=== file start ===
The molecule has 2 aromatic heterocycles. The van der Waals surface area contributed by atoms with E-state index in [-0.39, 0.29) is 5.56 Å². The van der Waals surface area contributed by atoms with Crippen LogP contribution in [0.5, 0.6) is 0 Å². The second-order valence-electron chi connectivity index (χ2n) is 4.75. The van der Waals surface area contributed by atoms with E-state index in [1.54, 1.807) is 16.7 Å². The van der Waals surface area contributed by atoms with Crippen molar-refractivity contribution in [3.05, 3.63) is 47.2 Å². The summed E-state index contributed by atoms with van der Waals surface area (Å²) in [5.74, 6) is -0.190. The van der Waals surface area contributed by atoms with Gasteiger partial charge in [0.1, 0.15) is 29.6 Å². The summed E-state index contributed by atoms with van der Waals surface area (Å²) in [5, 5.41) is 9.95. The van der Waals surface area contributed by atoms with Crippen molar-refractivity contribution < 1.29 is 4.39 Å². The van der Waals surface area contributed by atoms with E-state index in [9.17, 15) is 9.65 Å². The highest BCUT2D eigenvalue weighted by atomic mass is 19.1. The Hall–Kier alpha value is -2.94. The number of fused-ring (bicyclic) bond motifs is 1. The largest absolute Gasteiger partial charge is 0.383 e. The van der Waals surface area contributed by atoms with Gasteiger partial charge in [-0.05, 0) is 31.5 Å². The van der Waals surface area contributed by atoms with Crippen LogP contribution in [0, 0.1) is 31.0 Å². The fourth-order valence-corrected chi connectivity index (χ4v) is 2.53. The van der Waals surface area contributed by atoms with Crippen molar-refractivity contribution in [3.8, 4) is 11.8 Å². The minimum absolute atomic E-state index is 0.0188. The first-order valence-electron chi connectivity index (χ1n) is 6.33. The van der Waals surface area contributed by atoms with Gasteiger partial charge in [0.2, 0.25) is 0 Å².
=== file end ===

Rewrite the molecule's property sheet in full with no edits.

The molecule has 2 aromatic heterocycles. The van der Waals surface area contributed by atoms with E-state index in [-0.39, 0.29) is 5.56 Å². The van der Waals surface area contributed by atoms with Crippen LogP contribution in [0.5, 0.6) is 0 Å². The second-order valence-electron chi connectivity index (χ2n) is 4.75. The van der Waals surface area contributed by atoms with E-state index in [1.54, 1.807) is 16.7 Å². The van der Waals surface area contributed by atoms with Crippen molar-refractivity contribution in [3.05, 3.63) is 47.2 Å². The summed E-state index contributed by atoms with van der Waals surface area (Å²) in [5.74, 6) is -0.190. The van der Waals surface area contributed by atoms with Gasteiger partial charge in [0.1, 0.15) is 29.6 Å². The summed E-state index contributed by atoms with van der Waals surface area (Å²) in [5, 5.41) is 9.95. The van der Waals surface area contributed by atoms with Crippen molar-refractivity contribution < 1.29 is 4.39 Å². The van der Waals surface area contributed by atoms with E-state index in [9.17, 15) is 9.65 Å². The highest BCUT2D eigenvalue weighted by atomic mass is 19.1. The Hall–Kier alpha value is -2.94. The number of fused-ring (bicyclic) bond motifs is 1. The largest absolute Gasteiger partial charge is 0.383 e. The van der Waals surface area contributed by atoms with Gasteiger partial charge in [-0.05, 0) is 31.5 Å². The van der Waals surface area contributed by atoms with Crippen LogP contribution in [0, 0.1) is 31.0 Å². The fourth-order valence-corrected chi connectivity index (χ4v) is 2.53. The van der Waals surface area contributed by atoms with Crippen molar-refractivity contribution in [3.8, 4) is 11.8 Å². The minimum absolute atomic E-state index is 0.0188. The first-order valence-electron chi connectivity index (χ1n) is 6.33. The van der Waals surface area contributed by atoms with Gasteiger partial charge in [0.2, 0.25) is 0 Å².